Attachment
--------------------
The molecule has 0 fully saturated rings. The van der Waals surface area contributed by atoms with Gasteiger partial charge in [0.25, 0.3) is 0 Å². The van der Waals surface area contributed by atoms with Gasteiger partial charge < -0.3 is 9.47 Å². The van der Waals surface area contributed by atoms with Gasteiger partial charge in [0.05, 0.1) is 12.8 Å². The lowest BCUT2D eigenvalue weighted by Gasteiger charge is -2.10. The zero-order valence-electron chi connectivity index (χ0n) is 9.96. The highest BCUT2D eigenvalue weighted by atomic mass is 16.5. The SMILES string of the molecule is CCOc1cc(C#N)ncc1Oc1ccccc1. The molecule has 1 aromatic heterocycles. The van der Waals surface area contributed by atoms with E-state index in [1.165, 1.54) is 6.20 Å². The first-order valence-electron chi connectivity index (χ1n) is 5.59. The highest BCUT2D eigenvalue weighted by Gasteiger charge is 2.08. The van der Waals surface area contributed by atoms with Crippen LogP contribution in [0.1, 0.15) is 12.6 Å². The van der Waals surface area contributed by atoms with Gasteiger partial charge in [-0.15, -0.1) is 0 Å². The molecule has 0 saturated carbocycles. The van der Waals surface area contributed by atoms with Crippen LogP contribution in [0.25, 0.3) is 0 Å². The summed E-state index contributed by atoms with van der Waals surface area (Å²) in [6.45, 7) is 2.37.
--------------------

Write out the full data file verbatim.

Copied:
The molecule has 0 fully saturated rings. The van der Waals surface area contributed by atoms with Gasteiger partial charge in [0.25, 0.3) is 0 Å². The van der Waals surface area contributed by atoms with Gasteiger partial charge < -0.3 is 9.47 Å². The van der Waals surface area contributed by atoms with Gasteiger partial charge in [0.05, 0.1) is 12.8 Å². The lowest BCUT2D eigenvalue weighted by Gasteiger charge is -2.10. The zero-order valence-electron chi connectivity index (χ0n) is 9.96. The highest BCUT2D eigenvalue weighted by atomic mass is 16.5. The SMILES string of the molecule is CCOc1cc(C#N)ncc1Oc1ccccc1. The molecule has 1 aromatic heterocycles. The van der Waals surface area contributed by atoms with E-state index in [1.165, 1.54) is 6.20 Å². The first-order valence-electron chi connectivity index (χ1n) is 5.59. The highest BCUT2D eigenvalue weighted by Gasteiger charge is 2.08. The van der Waals surface area contributed by atoms with Crippen LogP contribution in [0.1, 0.15) is 12.6 Å². The van der Waals surface area contributed by atoms with Gasteiger partial charge in [-0.15, -0.1) is 0 Å². The molecule has 0 saturated carbocycles. The van der Waals surface area contributed by atoms with Crippen LogP contribution in [0.25, 0.3) is 0 Å². The summed E-state index contributed by atoms with van der Waals surface area (Å²) in [6.45, 7) is 2.37.